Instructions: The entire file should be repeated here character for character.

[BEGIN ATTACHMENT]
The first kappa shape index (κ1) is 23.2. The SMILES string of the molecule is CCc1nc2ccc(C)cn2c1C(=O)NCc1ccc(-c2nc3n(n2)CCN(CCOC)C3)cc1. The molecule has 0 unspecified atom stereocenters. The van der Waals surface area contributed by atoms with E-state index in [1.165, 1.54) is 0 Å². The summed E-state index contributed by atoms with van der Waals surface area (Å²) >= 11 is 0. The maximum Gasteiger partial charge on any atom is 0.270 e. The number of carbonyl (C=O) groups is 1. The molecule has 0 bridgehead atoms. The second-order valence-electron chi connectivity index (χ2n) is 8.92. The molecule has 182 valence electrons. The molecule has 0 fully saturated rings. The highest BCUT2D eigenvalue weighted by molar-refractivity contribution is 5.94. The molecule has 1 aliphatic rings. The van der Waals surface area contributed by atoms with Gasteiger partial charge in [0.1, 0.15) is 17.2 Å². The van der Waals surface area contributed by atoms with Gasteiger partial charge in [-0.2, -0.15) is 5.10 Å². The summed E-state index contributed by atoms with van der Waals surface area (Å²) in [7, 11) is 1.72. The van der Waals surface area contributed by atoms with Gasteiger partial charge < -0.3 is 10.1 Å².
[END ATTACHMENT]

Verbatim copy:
The first kappa shape index (κ1) is 23.2. The SMILES string of the molecule is CCc1nc2ccc(C)cn2c1C(=O)NCc1ccc(-c2nc3n(n2)CCN(CCOC)C3)cc1. The molecule has 0 unspecified atom stereocenters. The van der Waals surface area contributed by atoms with E-state index in [1.165, 1.54) is 0 Å². The summed E-state index contributed by atoms with van der Waals surface area (Å²) >= 11 is 0. The maximum Gasteiger partial charge on any atom is 0.270 e. The number of carbonyl (C=O) groups is 1. The molecule has 0 bridgehead atoms. The second-order valence-electron chi connectivity index (χ2n) is 8.92. The molecule has 182 valence electrons. The molecule has 0 fully saturated rings. The highest BCUT2D eigenvalue weighted by molar-refractivity contribution is 5.94. The molecule has 1 aliphatic rings. The van der Waals surface area contributed by atoms with Gasteiger partial charge in [0.1, 0.15) is 17.2 Å². The van der Waals surface area contributed by atoms with Gasteiger partial charge in [-0.2, -0.15) is 5.10 Å². The summed E-state index contributed by atoms with van der Waals surface area (Å²) in [7, 11) is 1.72. The van der Waals surface area contributed by atoms with Gasteiger partial charge < -0.3 is 10.1 Å².